How to Use Korg GT-3
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The Korg GT-3 is a dedicated guitar and bass tuner aimed toward the entry-level user. Only standard tuning is supported, six strings for guitar and four for bass. It is simple to operate, having the advantage of easy-to-read light-emitting diodes (LEDs) that are useful in dark stage conditions.
This feature makes the GT-3 attractive to advanced players who use only standard tuning under performance conditions. Though no longer manufactured or supported by Korg, the GT-3 is easy to find in the used equipment market.
Use the internal microphone to tune acoustic guitars. Pluck a string and the tuner will automatically switch to the nearest note, indicating sharpness with LEDs to the right of centre and flatness with LEDs to the left. Turn the mechanical tuning peg on your guitar to bring the lit LED to the centre. Repeat for the remainder of the strings on the guitar.
- The Korg GT-3 is a dedicated guitar and bass tuner aimed toward the entry-level user.
- Pluck a string and the tuner will automatically switch to the nearest note, indicating sharpness with LEDs to the right of centre and flatness with LEDs to the left.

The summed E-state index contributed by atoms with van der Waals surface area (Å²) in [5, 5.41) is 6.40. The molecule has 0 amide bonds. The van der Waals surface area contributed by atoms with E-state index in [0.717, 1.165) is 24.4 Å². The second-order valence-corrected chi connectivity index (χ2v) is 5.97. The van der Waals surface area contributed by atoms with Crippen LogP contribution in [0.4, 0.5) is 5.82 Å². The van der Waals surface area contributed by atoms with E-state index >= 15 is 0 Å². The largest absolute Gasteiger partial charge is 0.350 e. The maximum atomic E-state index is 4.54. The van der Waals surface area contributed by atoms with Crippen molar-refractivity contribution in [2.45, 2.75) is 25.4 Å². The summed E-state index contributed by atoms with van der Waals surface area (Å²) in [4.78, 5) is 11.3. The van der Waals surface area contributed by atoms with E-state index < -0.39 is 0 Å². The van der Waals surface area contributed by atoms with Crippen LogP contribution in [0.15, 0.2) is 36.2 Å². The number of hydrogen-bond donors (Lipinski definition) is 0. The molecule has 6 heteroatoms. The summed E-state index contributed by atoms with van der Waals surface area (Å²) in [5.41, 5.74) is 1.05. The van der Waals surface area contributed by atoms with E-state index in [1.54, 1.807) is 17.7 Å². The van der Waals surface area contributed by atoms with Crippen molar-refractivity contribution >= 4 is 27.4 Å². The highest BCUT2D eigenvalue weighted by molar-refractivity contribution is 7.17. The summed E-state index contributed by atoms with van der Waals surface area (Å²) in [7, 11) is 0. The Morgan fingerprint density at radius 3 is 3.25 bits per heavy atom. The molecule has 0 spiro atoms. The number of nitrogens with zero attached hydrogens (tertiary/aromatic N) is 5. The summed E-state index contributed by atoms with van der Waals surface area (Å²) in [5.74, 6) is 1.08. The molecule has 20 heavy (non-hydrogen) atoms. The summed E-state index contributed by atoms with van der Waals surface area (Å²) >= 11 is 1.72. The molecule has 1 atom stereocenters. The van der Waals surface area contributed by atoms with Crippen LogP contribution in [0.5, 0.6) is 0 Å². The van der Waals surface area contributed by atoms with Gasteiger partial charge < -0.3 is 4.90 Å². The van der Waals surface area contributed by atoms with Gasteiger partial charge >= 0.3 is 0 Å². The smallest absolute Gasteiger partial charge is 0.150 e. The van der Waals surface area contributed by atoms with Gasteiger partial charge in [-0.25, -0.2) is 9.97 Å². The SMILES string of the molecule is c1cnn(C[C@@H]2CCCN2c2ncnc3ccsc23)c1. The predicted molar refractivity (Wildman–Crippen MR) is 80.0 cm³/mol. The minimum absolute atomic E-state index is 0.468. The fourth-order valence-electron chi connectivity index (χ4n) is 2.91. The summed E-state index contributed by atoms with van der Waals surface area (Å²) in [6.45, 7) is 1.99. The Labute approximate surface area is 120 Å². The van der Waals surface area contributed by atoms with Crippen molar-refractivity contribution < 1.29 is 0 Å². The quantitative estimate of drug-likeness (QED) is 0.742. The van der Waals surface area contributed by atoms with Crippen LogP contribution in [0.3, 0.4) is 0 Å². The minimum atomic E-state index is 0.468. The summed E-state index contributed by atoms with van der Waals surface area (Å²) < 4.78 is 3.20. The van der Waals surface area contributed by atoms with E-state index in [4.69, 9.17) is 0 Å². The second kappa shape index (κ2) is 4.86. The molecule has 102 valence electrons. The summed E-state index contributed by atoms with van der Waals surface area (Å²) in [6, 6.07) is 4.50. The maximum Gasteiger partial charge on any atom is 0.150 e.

Connect an electric guitar or bass using a 1/4-inch phone plug guitar cable to the input on the GT-3, which is indicated by a left-pointing arrow on the tuner. Tune your instrument the same way as described for acoustic guitars.
Connect the output of the GT-3 to the input of an effects pedal or pedal board. The output is indicated by a right-pointing arrow, and uses a 1/4-inch phone plug connection as well. This keeps the tuner in the guitar signal path for performance use.
- You may get better results by plugging into the GT-3 as ambient noise no longer enters the built-in microphone to influence tuning results. Generally, a bridge pickup will give more fundamental tone information from a guitar string and so works better for tuning on guitars with more than one pickup.
- Be careful not to overtighten a string that is not indicating proper tuning on the GT-3. Guitar strings work under tension and may snap if tuned higher than specification.
A full-time content creation freelancer for over 12 years, Scott Shpak is a writer, photographer and musician, with a past career in business with Kodak.